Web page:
6 Reasons AI Ethics in Corporations is All Talk and No Action

6 Reasons AI Ethics in Corporations is All Talk and No Action
September 28, 2018 LH3_Admin
Greedy billionaire says my responsibility ended with ka ching

Artificial Intelligence (AI) has permeated every industry ranging from finance to automotive and even fashion. The fear of terrifying human-like sentient machines perpetuated by Hollywood combined with dire warnings from experts has led to a flurry of well-deserved buzz around the ethics of AI.

The corporate world has responded with a slow trickle of announcements touting their brand-new AI ethical codes and guidelines. But a recent interview with Neil Raden, the founder of Hired Brains, highlighted that having AI ethics on the discussion agenda is a good start but getting companies to adopt them in any meaningful way continues to be a challenge.

So let’s take a closer look at why concrete action on AI ethics still lags far behind all the talk.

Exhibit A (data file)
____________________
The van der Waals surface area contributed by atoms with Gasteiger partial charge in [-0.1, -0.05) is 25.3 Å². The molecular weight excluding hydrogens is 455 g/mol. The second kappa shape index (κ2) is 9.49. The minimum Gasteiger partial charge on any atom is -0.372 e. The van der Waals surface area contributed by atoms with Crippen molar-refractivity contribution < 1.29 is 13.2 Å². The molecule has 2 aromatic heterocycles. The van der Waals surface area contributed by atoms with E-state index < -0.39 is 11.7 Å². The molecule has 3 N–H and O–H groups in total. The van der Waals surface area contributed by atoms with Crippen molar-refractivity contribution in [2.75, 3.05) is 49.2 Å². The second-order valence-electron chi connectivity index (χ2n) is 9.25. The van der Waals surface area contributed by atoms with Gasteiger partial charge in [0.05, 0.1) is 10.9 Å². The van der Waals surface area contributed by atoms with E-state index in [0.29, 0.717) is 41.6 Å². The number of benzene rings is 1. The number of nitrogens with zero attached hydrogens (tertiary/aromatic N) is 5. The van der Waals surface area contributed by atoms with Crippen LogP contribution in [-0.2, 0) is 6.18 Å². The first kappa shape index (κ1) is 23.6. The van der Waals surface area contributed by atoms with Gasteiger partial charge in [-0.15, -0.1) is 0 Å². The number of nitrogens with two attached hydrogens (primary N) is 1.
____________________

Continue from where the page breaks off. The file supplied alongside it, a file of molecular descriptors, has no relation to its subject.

1) Ethics is not sexy.

Let’s get real. In the corporate world, new bright shiny objects and initiatives with a direct link to revenue generation are more likely to get visibility and funding. Ethics is neither glamorous or sexy. No one gets an award or promotion because they saved the company (and possibly the human race) from a potential ethical crisis many decades into the future. AI ethics discussions are typically relegated to some “expert committee” that meets semi-regularly. It’s anyone’s guess as to how much of their input and feedback is considered for implementation.

2) Speed to market is everything.

As a newbie employee at a leading tech company, the first piece of advice I received from a top leader was to “Run as fast as you can.” The corporate world is very darwinian and there are no consolation prizes for slowing down or being fastidious in a highly competitive market. Unless ethics are integrated into the company’s processes or are required, most employees will choose the path of least resistance and skip right past them.  

3) AI may be forever but most CEOs are not.